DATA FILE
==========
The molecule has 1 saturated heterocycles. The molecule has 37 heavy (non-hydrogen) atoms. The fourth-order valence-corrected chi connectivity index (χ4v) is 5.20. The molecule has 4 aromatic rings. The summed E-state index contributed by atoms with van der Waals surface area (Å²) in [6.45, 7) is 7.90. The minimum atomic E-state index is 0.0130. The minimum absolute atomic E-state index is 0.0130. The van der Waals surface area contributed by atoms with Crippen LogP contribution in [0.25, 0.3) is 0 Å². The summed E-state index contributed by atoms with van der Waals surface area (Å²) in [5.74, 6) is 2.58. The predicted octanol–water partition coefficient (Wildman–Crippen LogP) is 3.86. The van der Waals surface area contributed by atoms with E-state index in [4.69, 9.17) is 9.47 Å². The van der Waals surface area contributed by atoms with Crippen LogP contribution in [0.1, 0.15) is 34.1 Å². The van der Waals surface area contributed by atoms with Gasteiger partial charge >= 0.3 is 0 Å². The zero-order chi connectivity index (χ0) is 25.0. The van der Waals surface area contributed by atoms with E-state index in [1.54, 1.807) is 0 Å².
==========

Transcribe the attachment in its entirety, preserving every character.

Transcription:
The molecule has 1 saturated heterocycles. The molecule has 37 heavy (non-hydrogen) atoms. The fourth-order valence-corrected chi connectivity index (χ4v) is 5.20. The molecule has 4 aromatic rings. The summed E-state index contributed by atoms with van der Waals surface area (Å²) in [6.45, 7) is 7.90. The minimum atomic E-state index is 0.0130. The minimum absolute atomic E-state index is 0.0130. The van der Waals surface area contributed by atoms with Crippen LogP contribution in [0.25, 0.3) is 0 Å². The summed E-state index contributed by atoms with van der Waals surface area (Å²) in [5.74, 6) is 2.58. The predicted octanol–water partition coefficient (Wildman–Crippen LogP) is 3.86. The van der Waals surface area contributed by atoms with E-state index in [4.69, 9.17) is 9.47 Å². The van der Waals surface area contributed by atoms with Crippen LogP contribution in [0.1, 0.15) is 34.1 Å². The van der Waals surface area contributed by atoms with Gasteiger partial charge >= 0.3 is 0 Å². The zero-order chi connectivity index (χ0) is 25.0. The van der Waals surface area contributed by atoms with E-state index in [1.54, 1.807) is 0 Å².